It's a testament to the fantastic work that Level-5 and Studio Ghibli have done that at times it's difficult to tell where cutscenes end and the in-game engine takes over (in the end, it's the frame rate that gives it away). The animations are perfectly rendered, thick black lines giving things a little solidity. It's a beautiful game to behold, from the lush landscapes surrounding Ding Dong Dell, to deep forests, subterranean caverns, vast deserts, snowy mountaintops, and the expanse of the open seas. Dripping with colour, Ni No Kuni proves a feast for the eyes, with each frame of gameplay lovingly replicating Studio Ghibli's instantly recognisable style.
Alongside that, Joe Hisaishi knocks the score out of the park with one of the best scores he's done in years. Stirringly epic at just the right moments, the score is incorporated superbly into proceedings, rising in grandiose fashion during boss encounters and moments of drama, before softening into all-too-hummable movements of whimsical delight, never afraid to incorporate the sparse and simple to help convey some of the more emotional notes in the story.
But perhaps the most impressive thing about the game, something we're truly thankful for alongside its mere presence here in the West, is the outstanding job done by the localisation team. The translation work is phenomenal, even more so when you consider the astounding number of puns that litter the dialogue (like calling the weapons shop run by a bird the "Cawtermaster", or addressing the feline king of Ding Dong Dell as "your Meowjesty"). It might have been nice to use the Ghibli name to attract a couple of better voice actors for the English-language version - there are one or two suspect performances in places - but the script is rather excellent, and the rural tones of Drippy's thick Welsh accent are, as he might say, "proper tidy, mun!"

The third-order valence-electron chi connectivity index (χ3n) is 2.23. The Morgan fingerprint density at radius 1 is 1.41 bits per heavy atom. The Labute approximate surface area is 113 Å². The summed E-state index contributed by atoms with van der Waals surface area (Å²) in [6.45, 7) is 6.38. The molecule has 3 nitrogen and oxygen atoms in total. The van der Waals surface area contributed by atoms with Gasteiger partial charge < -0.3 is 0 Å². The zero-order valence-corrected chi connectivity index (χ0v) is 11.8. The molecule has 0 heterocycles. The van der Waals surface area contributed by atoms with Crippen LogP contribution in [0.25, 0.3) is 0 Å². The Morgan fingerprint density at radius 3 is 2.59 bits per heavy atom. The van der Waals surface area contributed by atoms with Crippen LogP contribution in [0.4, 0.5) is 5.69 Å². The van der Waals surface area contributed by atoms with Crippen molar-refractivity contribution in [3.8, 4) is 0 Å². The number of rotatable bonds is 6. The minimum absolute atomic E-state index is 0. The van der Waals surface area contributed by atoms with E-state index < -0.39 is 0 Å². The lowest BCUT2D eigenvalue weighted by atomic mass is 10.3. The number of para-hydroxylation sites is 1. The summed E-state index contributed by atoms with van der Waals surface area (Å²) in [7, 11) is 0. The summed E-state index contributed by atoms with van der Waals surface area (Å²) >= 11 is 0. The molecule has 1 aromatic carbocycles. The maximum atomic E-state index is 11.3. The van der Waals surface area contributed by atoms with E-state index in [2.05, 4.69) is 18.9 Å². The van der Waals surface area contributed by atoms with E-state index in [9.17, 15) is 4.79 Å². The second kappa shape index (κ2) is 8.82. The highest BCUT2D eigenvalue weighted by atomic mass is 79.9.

There are side quests to engage in, and these are rather recommended as the stamps for each completed mission can be used to unlock game-changing perks. It's just a shame, though, that most of the supplemental missions take the form of rather banal fetch and deliver quests, with bounty hunting tasks instructing you to defeat a certain number of creatures, or a certain evolved type. After going through some wizarding trials about eight hours into the game, where the game throws a few puzzles Oliver's way, one might have hoped to see a fair few more inventive interludes that shake up the gameplay, but alas most of the troubles you'll encounter outside of combat are solved by pressing Square and selecting a relevant spell rather than actually engaging with the world. It's a little disappointing to see the potential for forward-thinking variety squandered, particularly when the studio involved has such pedigree in that department. Professor Layton, anyone?
That being said, I don't care, not really. You see, Ni No Kuni is more than the sum of its parts, more than Level-5 doing an impression of Studio Ghibli. The story might not quite be in the same league as Spirited Away and Princess Mononoke, but there's something that resonates all the same. There were moments that brought tears to the eye, others that brought the biggest smile to my face, and innumerable little vignettes that made me audibly chuckle, and all this amplified by visuals that dazzle and delight, a score that floods your ears with magnificence, and Familiar-based combat that proves rich and deep and engrossing. A triumph in roleplaying escapism.
- Absolutely stunning aesthetics from the gorgeous art style to the majestic soundtrack
- Fantastic, engaging combat
- Deeply engrossing, emotional story
- Possibly the best localisation work ever
- So. Many. Puns!
- Characters are fairly one-dimensional
- Variable quality of voice acting
- Familiar collection based on luck rather than skill
The Short Version: One of the best JRPGs of the last decade, Ni No Kuni is in many ways a love letter to a genre slowly fading away into obscurity. Brimming with imaginative aesthetics, and packing a hefty emotional punch or two in spite of its rather clichéd story, Level-5 and Studio Ghibli have worked wonders to whisk us away to another world. An utter triumph in roleplaying escapism in a game that manages to stand on the shoulders of the genre's best to deliver a modern classic.